Russia agreed yesterday to supply $50m (£32m) in aid and loans to Kyrgyzstan after the interim leadership of the Central Asian republic said state coffers were empty following the overthrow of the president.
Russian Prime Minister Vladimir Putin, the first senior official to contact ex-Soviet Kyrgyzstan's provisional leadership after last week's uprising, offered money and fuel to help the impoverished nation fund its next harvest.
"The provisional government says the coffers are bare, that the old leadership stole the lot," Mr Putin said after several ministers in his government met the visiting Kyrgyz delegation. "We must support our friends."
Russia has moved quickly to establish relations with the interim leadership of Kyrgyzstan, which assumed power after an uprising on 7 April. At least 84 people were killed and 1,600 more injured when troops fired into a crowd of demonstrators.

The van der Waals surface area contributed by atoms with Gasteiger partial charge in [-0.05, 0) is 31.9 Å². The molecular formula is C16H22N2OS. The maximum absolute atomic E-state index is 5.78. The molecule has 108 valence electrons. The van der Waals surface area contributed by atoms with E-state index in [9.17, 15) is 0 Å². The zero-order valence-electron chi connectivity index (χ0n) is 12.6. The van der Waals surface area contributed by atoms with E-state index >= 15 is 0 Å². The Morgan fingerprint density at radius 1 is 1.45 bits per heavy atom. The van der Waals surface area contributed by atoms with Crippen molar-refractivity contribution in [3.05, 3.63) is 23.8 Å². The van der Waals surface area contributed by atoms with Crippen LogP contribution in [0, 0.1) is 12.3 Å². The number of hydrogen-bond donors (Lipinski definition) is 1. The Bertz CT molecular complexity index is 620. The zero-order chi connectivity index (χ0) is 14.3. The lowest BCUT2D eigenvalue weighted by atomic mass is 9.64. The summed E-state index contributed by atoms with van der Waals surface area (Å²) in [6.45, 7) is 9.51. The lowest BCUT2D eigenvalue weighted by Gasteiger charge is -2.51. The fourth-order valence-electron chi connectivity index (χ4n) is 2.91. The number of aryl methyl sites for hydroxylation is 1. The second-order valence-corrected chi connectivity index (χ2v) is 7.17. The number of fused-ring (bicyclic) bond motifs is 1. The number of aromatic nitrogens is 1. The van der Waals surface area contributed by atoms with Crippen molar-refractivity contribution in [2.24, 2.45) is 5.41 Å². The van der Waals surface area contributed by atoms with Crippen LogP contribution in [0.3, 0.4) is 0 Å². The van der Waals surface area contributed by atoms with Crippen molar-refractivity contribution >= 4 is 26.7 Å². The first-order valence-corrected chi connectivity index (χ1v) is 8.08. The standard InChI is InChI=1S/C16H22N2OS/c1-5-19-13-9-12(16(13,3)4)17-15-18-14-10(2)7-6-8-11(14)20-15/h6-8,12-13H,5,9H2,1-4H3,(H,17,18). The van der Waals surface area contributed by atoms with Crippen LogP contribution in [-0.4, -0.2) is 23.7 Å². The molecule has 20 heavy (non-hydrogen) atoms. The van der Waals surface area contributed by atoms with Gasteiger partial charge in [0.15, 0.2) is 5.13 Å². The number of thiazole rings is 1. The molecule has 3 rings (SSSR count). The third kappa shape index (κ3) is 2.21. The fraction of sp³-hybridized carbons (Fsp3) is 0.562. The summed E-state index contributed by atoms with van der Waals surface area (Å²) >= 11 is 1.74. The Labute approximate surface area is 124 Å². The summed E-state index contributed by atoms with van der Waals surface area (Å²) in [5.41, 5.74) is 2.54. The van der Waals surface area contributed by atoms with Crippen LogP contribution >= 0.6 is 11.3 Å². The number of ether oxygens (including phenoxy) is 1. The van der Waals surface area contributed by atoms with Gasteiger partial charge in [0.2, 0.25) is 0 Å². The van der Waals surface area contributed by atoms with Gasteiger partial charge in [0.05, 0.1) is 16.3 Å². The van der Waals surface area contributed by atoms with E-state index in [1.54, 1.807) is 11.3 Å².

Mr Putin rang interim leader Roza Otunbayeva to offer Russian assistance less than 24 hours after she dissolved parliament and said she was in charge of the poverty-stricken state.
The United States, which operates a military base on Kyrgyz soil to support Nato operations in Afghanistan, also sent Assistant Secretary of State Robert Blake to Bishkek yesterday in a sign of the big power rivalries in the region.
Mr Blake, the most senior US official to visit Bishkek since the uprising, said he was "optimistic" about the steps taken by the new leadership. "The United States is prepared to help," Mr Blake said after meeting the interim leader.
Ms Otunbayeva called for Mr Bakiyev to be put on trial for his part in the deaths of at least 84 people during the uprising. A further 1,600 people were injured: "If we get our hands on Bakiyev, he will be put on trial," she said. Later, she backed off of that ultimatum, saying that talks could be possible under the right circumstances.
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